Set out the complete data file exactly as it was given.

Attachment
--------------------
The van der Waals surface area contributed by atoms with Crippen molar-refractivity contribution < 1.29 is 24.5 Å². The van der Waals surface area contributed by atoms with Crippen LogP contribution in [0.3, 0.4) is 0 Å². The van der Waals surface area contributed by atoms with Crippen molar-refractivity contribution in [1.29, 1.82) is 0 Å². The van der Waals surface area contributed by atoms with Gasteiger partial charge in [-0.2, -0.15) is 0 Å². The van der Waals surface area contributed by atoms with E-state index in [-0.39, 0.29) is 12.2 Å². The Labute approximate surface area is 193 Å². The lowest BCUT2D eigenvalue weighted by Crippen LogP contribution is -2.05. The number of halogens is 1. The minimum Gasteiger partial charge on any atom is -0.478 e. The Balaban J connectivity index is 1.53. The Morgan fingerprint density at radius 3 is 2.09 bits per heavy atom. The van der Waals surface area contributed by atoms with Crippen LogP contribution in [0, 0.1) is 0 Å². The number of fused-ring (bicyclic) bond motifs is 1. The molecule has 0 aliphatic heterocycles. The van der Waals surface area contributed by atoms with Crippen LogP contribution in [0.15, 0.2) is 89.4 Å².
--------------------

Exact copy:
The van der Waals surface area contributed by atoms with Crippen molar-refractivity contribution < 1.29 is 24.5 Å². The van der Waals surface area contributed by atoms with Crippen LogP contribution in [0.3, 0.4) is 0 Å². The van der Waals surface area contributed by atoms with Crippen molar-refractivity contribution in [1.29, 1.82) is 0 Å². The van der Waals surface area contributed by atoms with Gasteiger partial charge in [-0.2, -0.15) is 0 Å². The van der Waals surface area contributed by atoms with E-state index in [-0.39, 0.29) is 12.2 Å². The Labute approximate surface area is 193 Å². The lowest BCUT2D eigenvalue weighted by Crippen LogP contribution is -2.05. The number of halogens is 1. The minimum Gasteiger partial charge on any atom is -0.478 e. The Balaban J connectivity index is 1.53. The Morgan fingerprint density at radius 3 is 2.09 bits per heavy atom. The van der Waals surface area contributed by atoms with Crippen LogP contribution in [0, 0.1) is 0 Å². The number of fused-ring (bicyclic) bond motifs is 1. The molecule has 0 aliphatic heterocycles. The van der Waals surface area contributed by atoms with Crippen LogP contribution in [0.15, 0.2) is 89.4 Å².